How did Loppiano take the news of the Pope’s visit? “Just a minute after the President, Maria Voce had spread the news on our social media pages and among the groups of inhabitants, there was a storm of messages expressing joy and wonder.”
What does this event mean for you, as an inhabitant? “Even John Paul II was supposed to come here in the year 2000. The visit was cancelled four days before, due to a sudden change of programme. The desire for the Pope’s visit remained in our hearts then, and the same desire is present also today among the inhabitants.
How would you describe the town to one who has no idea of what Loppiano is?
“It is one of the places where one can more deeply experience the charism of unity that Chiara Lubich received from God, and from which the Focolare Movement was born and developed: that unity which is reached by building fraternal relationships, and living the testament of Jesus, “That all may be one.” About 1,000 people from 65 countries live in Loppiano, with various cultures, religions, and educational and social conditions. Here they learn first of all to become a community. What unites them is the desire to live the law on which the town is based: mutual love. This makes Loppiano a place of brotherhood.”
What’s life like in the town? “There are various economic activities, 11 training schools, a university institute, a big church that will host the Pope, many houses and cultivated fields. The inhabitants study, work, socialize, and live the normal life of all the towns, only that they try to do so by living the law of mutual love.”
The Pope will arrive in Loppiano after Nomadelfia. What relationship is there between the two towns? “They have a lot in common, though with completely different histories and charisms: both are places of brotherhood that look to the lowly people and have the Gospel as their law. There have been various occasions for encounters, even recently. So we are happy that the Pope will land here with his heart full of what he will receive in Nomadelfia. He will be welcomed with the same love and enthusiasm.”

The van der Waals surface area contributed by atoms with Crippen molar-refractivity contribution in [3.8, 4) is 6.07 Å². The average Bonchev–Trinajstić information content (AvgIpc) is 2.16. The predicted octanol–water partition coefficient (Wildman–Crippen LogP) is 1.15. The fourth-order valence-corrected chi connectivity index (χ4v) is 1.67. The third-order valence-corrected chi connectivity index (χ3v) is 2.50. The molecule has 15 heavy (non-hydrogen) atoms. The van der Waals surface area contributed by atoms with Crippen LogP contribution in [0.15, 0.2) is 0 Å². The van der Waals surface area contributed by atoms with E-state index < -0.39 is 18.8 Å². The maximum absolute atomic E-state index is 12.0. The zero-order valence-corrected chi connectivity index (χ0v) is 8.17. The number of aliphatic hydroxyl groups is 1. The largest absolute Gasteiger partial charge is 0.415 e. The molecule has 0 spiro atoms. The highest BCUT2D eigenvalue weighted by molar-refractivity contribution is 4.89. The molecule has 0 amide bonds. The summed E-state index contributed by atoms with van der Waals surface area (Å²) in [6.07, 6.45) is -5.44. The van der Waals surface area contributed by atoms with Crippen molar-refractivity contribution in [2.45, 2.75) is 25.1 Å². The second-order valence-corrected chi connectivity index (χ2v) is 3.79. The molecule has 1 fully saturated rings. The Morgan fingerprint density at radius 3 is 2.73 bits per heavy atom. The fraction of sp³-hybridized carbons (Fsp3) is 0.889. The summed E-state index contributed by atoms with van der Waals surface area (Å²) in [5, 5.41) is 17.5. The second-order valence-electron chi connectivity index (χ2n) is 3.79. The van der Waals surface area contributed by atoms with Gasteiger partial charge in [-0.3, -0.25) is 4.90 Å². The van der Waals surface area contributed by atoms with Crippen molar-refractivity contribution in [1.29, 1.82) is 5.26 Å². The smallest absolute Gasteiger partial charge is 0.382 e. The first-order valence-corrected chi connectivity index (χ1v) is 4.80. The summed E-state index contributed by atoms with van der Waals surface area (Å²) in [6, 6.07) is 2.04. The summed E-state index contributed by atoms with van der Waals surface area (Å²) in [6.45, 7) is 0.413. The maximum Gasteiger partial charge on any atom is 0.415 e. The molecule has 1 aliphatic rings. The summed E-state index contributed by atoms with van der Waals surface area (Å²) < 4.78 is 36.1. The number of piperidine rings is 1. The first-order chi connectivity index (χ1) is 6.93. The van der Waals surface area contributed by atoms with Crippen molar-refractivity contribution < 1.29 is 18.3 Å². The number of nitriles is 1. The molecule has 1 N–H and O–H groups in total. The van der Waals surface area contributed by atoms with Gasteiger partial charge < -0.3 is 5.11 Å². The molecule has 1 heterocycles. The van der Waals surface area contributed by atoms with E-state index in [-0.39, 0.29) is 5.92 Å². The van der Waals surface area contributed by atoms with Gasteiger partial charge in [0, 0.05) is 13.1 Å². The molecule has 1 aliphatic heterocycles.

Wherever the Pope goes, the spotlight of the world media turns on: how will the choice to visit Loppiano be interpreted? “I think that behind this desire is firstly the love for the charism of unity, gift which God has given us through Chiara Lubich. Bergoglio had met the Movement in Argentina, but even more closely as Pope. Loppiano is the place where this charism is most visible.”
How are you preparing for the visit? “What Maria Voce said has become an imperative for us. In these 100 days we have undertaken the commitment to intensify the life of love and unity rooted in the Gospel, so that the Pope may find that “Where two or more united in my name ” (Matthew 18,20),” the presence of Jesus in our midst, is a reality.
The Pope will stop to pray in the Church of Maria Theotokos, where there is a chapel dedicated to Christians of other confessions: what does this place represent? “Precisely Chiara wanted the Church to be in the geographic centre of Loppiano, so it would become the entire town’s point of unity. It is the place where we inhabitants meet daily to pray, but it is a reference point for the entire territory. It is the city’s seal.”
Is it also a way of underlining the centrality of the figure of Mary in the Movement? “Certainly. Not by chance the Church was dedicated to Maria Theotokos, Mary Mother of God, to underline the strongly Marian feature of the charism and of the Focolare movement. And precisely because Mary is the Mother of God and thus of humanity, the Church is open also to people of other Christian confessions, and other religions and beliefs. Inside there are various points where each one can pray, feel at home and contemplate.”
The Pope’s visit will take place on the 10th anniversary of the passing of Chiara Lubich. A coincidence? “I think we can consider this visit as a gift of God, a caress, and a sign of His love for the Work of Mary. Then we shall see what the Pope will want to say to us.”